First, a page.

When was the last time a British prime minister cancelled a White House summit with a US president? Possibly never. Yet that’s what Boris Johnson did after a livid, cursing Donald Trump slammed the phone down on him in a row over the Chinese firm, Huawei.
Now a planned tête-à-tête in Washington next month, already twice delayed, is off. Not postponed. Not rescheduled. Off. So much for “Britain Trump”, the servile moniker the president pinned on Johnson last year. So much for the “special relationship”. Perhaps it was always doomed to end in tears.
Imperious, bullying American behaviour, political arm-twisting and shameless economic blackmail over a post-Brexit trade deal pose big problems for Britain in a time of deep uncertainty. But other US partners are in the same boat.
If a reminder were needed, it came in the form of Mike Pompeo, US secretary of state and Trump’s most influential adviser, who pompously lectured fractious European leaders at last weekend’s Munich security conference.
Pompeo reassured mutinous allies that, despite unilateralist, isolationist appearances, America remained committed to global leadership. “The death of the transatlantic alliance is grossly over-exaggerated. The west is winning. We are collectively winning. We’re doing it together,” he declared.
This is utter hogwash. And almost everyone outside a dishonest, self-deceiving circle of Republican stooges and Trump toadies knows it. Together? In many respects, the US and Europe are further apart than at any time since 1941.
Pompeo’s speech revealed a cold war mindset that crudely divides the world into friends and foes, separated by walls, missiles, sanctions, insults, and mutually assured dysfunction. For Pompeo, who referenced his formative experience as a soldier patrolling “freedom’s frontier” in West Berlin in the 1980s, there is no middle way. It’s a black-and-white world ruled by fear and force. It’s pure regression.
Pompeo laid into China over military expansionism, debt diplomacy and cyber threats. Fair enough. But if he wants things to change, he needs to talk calmly. The coronavirus epidemic, like Huawei’s controversial G5 networks and Beijing’s HS2 bid, shows how inescapably interdependent China and western countries already are. When Jaguar Land Rover runs short of parts, Apple iPhones grow scarce and Lake District B&Bs bemoan missing tourists, all because Hubei is stricken by a virus, it’s plain the global die is cast. Whether for security, trade, political, or public health reasons, it’s too late to isolate China.
Whether for security, trade, political, or public health reasons, it’s too late to isolate China
Pompeo had it in for Russia and Iran, too – another evil empire, in his telling, that wages “campaigns of terror in the Middle East and right here in Europe”. Strange, then, that Europeans mostly believe Trump’s Iran vendetta to be dangerous and foolish. Stranger still how Trump sucks up to Vladimir Putin.
Pompeo’s broader theme – that the west, representing freedom and democracy, is winning – is no less daft. Only people with their heads stuck in the self-congratulatory, delusional cloud that frequently envelops Washington could seriously make such a ridiculous claim about the world in 2020.
What kind of foggy thinking or wilful blindness allows a senior politician to indulge such complacency when, as he speaks, not so far away, hundreds of thousands of refugees are being mercilessly bombed on Idlib’s freezing hillsides?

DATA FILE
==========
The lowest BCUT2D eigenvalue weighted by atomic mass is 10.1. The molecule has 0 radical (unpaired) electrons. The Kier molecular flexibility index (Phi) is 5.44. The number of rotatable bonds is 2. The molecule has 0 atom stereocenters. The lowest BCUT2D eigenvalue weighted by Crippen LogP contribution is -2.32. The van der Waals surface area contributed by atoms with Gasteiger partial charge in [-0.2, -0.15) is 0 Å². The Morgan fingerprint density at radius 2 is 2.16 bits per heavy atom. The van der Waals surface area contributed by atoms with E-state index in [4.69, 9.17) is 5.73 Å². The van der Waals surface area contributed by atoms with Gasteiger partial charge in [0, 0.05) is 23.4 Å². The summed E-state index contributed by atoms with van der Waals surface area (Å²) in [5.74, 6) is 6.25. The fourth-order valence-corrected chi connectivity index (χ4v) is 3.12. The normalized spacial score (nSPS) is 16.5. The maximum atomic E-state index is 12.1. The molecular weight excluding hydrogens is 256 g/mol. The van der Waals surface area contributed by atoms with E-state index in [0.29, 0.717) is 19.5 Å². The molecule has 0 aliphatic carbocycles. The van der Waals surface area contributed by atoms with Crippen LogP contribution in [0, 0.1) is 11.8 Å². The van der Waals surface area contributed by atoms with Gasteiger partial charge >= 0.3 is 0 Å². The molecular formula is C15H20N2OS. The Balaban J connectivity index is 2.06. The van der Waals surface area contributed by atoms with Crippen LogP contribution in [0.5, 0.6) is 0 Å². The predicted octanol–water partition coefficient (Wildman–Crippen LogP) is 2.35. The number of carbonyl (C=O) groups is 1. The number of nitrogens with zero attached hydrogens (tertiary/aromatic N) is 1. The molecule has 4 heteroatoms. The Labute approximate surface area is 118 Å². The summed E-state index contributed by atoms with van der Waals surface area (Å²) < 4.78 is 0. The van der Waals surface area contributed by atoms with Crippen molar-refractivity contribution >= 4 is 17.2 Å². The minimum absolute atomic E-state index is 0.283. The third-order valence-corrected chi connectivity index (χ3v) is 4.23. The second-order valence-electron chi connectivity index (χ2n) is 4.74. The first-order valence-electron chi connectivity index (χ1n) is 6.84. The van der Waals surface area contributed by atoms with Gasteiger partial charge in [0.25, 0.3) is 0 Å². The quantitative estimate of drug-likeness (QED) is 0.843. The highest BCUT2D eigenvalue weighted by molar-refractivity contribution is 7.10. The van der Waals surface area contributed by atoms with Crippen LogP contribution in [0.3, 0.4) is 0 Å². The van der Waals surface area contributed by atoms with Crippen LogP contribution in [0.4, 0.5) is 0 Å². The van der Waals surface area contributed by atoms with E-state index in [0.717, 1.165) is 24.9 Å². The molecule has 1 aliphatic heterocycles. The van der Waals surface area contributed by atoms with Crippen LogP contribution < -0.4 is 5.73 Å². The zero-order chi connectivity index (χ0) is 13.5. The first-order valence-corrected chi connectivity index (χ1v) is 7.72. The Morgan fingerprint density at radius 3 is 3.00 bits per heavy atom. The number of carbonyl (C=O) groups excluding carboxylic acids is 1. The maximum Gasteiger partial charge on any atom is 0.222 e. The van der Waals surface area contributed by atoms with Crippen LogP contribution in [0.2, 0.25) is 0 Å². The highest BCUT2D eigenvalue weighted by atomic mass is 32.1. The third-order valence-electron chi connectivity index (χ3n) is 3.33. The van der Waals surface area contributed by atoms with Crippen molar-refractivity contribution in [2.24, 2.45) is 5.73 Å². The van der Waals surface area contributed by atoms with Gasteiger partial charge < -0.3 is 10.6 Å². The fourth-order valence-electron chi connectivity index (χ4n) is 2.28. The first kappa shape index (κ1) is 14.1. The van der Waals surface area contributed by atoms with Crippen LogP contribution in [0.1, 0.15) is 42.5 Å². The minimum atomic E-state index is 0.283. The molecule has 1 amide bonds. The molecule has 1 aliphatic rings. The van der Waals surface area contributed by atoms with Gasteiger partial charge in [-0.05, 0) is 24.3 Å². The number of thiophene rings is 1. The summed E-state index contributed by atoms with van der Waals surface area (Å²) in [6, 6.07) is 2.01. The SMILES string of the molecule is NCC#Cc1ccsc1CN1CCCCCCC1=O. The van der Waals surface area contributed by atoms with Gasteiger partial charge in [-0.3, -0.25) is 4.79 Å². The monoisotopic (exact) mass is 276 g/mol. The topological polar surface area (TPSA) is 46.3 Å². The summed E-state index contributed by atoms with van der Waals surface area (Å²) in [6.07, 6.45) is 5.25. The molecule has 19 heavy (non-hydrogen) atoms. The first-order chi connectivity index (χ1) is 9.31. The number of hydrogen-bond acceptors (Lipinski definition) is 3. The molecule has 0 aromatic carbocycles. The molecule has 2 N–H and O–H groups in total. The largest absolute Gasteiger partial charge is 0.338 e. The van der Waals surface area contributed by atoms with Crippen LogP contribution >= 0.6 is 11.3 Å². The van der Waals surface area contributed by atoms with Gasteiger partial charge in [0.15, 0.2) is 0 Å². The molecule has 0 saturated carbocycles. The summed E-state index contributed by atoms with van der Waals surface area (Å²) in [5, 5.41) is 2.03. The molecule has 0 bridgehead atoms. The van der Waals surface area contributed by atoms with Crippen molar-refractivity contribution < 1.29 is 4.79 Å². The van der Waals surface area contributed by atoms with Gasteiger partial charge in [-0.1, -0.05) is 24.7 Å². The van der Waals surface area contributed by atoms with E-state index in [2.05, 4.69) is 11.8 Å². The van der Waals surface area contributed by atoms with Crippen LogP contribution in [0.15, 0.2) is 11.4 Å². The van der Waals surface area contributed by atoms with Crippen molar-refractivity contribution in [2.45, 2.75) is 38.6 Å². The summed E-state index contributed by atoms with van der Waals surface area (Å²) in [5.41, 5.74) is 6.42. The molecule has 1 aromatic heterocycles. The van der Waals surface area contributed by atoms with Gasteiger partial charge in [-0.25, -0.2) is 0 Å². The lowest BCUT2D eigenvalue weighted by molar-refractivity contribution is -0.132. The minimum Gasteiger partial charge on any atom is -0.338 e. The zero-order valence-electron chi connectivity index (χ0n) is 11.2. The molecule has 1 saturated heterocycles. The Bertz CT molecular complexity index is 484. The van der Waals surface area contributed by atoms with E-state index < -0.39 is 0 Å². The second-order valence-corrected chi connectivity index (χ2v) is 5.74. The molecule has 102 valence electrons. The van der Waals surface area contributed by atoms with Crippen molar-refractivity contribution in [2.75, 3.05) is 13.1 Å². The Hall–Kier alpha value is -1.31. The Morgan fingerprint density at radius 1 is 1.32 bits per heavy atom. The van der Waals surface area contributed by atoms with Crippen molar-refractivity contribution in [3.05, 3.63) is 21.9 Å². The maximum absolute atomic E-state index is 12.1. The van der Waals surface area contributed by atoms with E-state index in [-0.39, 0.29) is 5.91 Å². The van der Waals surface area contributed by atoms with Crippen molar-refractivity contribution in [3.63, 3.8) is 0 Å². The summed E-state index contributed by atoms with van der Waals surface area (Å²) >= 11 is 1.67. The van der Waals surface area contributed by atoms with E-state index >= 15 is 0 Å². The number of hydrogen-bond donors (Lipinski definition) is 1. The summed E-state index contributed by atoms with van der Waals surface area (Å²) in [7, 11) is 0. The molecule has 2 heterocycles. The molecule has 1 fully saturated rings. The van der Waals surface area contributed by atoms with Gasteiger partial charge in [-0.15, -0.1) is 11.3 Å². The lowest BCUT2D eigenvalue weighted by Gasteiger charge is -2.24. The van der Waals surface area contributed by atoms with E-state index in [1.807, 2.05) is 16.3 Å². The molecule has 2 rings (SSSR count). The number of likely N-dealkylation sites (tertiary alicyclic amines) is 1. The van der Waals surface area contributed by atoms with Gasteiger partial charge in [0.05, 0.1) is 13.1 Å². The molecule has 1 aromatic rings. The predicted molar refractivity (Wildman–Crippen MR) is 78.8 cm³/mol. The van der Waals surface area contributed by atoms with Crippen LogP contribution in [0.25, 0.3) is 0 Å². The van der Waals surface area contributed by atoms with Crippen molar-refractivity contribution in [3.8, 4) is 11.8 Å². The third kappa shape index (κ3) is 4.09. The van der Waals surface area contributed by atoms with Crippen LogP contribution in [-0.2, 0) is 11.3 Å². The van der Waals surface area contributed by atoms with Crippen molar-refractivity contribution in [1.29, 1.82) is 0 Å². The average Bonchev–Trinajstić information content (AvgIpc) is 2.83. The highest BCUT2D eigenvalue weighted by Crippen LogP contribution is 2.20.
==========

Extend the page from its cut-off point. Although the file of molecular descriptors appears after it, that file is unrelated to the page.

Almost 10 years ago, Syrians rose up in search of the freedom and democracy Pompeo lauds. But they got precious little help from the west. The story of the war, in part, is the story of how the west lost Syria, lost other Arab spring countries – and lost credibility everywhere.
Or let’s look at nuclear disarmament as the 1970 non-proliferation treaty’s (NPT) review conference approaches in April. While the climate emergency dominates the news, nuclear weapons remain the fast-track route to Armageddon. Is non-proliferation a battle the west is winning? Hardly. Trump tore up a key medium-range missile agreement with Russia last year. Now experts fear the 2010 New Start strategic weapons treaty is headed the same way.
Contrary to the spirit of the NPT, both the US and Russia are deploying new weapons, including low-yield, tactical warheads that increase the risk of nuclear warfare. Meanwhile, Trump’s blundering, hypocritical efforts to force North Korea and Iran to forsake nukes altogether are a bust.
Putin’s Russia seizes territory in Ukraine, subverts other people’s elections, and assassinates opponents in foreign cities without effective western punishment. The more China’s brutal repression of its Muslim minority is documented, the more European governments look away. About this, at least, Pompeo is right.
But he is dead wrong about Palestine and the Israeli land-grab recently endorsed by Trump. Such blatant theft overturns decades of binding UN resolutions. It makes a mockery of the “international rules-based order” – and any semblance of justice. Might these and many other unaddressed crises, including Yemen, Kashmir and Myanmar’s ethnically cleansed Rohingyas, reasonably be called “wins” for western values? Of course not.
And away from conflict zones, new technologies, far from bolstering free societies, deliver ever more pervasive, pernicious means of monitoring, controlling and censoring citizens.
Across the globe, the battlements of open governance are under attack while its defenders are betrayed from within. Authoritarian regimes are on the up. Intolerant rightwing populists and ultra-nationalist mini-Trumps are on the march.
No, Mr Pompeo. “America First” may work for some in your country. But “the west”, meaning a multinational, democratic alliance that champions shared principles, aims and laws, is not winning. If this were a movie, it would be called How The West Was Lost – with Trump as outlaw-in-chief.